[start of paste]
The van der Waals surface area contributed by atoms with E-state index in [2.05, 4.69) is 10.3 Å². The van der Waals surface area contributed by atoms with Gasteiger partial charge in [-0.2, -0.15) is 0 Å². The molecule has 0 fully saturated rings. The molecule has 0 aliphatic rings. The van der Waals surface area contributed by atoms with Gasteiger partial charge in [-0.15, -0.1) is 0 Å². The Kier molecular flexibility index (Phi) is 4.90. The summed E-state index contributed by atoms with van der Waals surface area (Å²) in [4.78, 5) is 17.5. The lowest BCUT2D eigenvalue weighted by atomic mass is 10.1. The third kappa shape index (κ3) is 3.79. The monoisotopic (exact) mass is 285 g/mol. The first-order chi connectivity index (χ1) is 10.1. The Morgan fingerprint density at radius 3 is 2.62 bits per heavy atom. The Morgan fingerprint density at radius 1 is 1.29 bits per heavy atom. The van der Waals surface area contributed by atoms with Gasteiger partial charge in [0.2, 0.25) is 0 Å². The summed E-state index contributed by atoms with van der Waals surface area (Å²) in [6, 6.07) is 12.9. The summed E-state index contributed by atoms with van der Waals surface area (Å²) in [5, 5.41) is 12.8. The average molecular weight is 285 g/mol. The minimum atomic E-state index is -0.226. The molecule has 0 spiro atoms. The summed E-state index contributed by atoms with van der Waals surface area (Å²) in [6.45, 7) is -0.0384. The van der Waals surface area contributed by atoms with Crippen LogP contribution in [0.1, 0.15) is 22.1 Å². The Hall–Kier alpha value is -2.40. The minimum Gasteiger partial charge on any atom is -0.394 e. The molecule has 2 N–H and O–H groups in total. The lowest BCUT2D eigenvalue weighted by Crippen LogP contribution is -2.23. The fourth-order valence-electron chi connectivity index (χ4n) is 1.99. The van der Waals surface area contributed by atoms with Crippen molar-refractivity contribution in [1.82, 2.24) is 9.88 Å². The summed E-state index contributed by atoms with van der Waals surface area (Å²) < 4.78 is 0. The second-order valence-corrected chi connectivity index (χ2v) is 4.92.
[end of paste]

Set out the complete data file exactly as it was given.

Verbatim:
The van der Waals surface area contributed by atoms with E-state index in [2.05, 4.69) is 10.3 Å². The van der Waals surface area contributed by atoms with Gasteiger partial charge in [-0.2, -0.15) is 0 Å². The molecule has 0 fully saturated rings. The molecule has 0 aliphatic rings. The van der Waals surface area contributed by atoms with Gasteiger partial charge in [-0.15, -0.1) is 0 Å². The Kier molecular flexibility index (Phi) is 4.90. The summed E-state index contributed by atoms with van der Waals surface area (Å²) in [4.78, 5) is 17.5. The lowest BCUT2D eigenvalue weighted by atomic mass is 10.1. The third kappa shape index (κ3) is 3.79. The monoisotopic (exact) mass is 285 g/mol. The first-order chi connectivity index (χ1) is 10.1. The Morgan fingerprint density at radius 3 is 2.62 bits per heavy atom. The Morgan fingerprint density at radius 1 is 1.29 bits per heavy atom. The van der Waals surface area contributed by atoms with Gasteiger partial charge in [0.2, 0.25) is 0 Å². The summed E-state index contributed by atoms with van der Waals surface area (Å²) in [6, 6.07) is 12.9. The summed E-state index contributed by atoms with van der Waals surface area (Å²) in [5, 5.41) is 12.8. The average molecular weight is 285 g/mol. The minimum atomic E-state index is -0.226. The molecule has 0 spiro atoms. The summed E-state index contributed by atoms with van der Waals surface area (Å²) in [6.45, 7) is -0.0384. The van der Waals surface area contributed by atoms with Crippen LogP contribution in [0.1, 0.15) is 22.1 Å². The Hall–Kier alpha value is -2.40. The minimum Gasteiger partial charge on any atom is -0.394 e. The molecule has 2 N–H and O–H groups in total. The lowest BCUT2D eigenvalue weighted by Crippen LogP contribution is -2.23. The fourth-order valence-electron chi connectivity index (χ4n) is 1.99. The van der Waals surface area contributed by atoms with Crippen molar-refractivity contribution in [1.82, 2.24) is 9.88 Å². The summed E-state index contributed by atoms with van der Waals surface area (Å²) < 4.78 is 0. The second-order valence-corrected chi connectivity index (χ2v) is 4.92.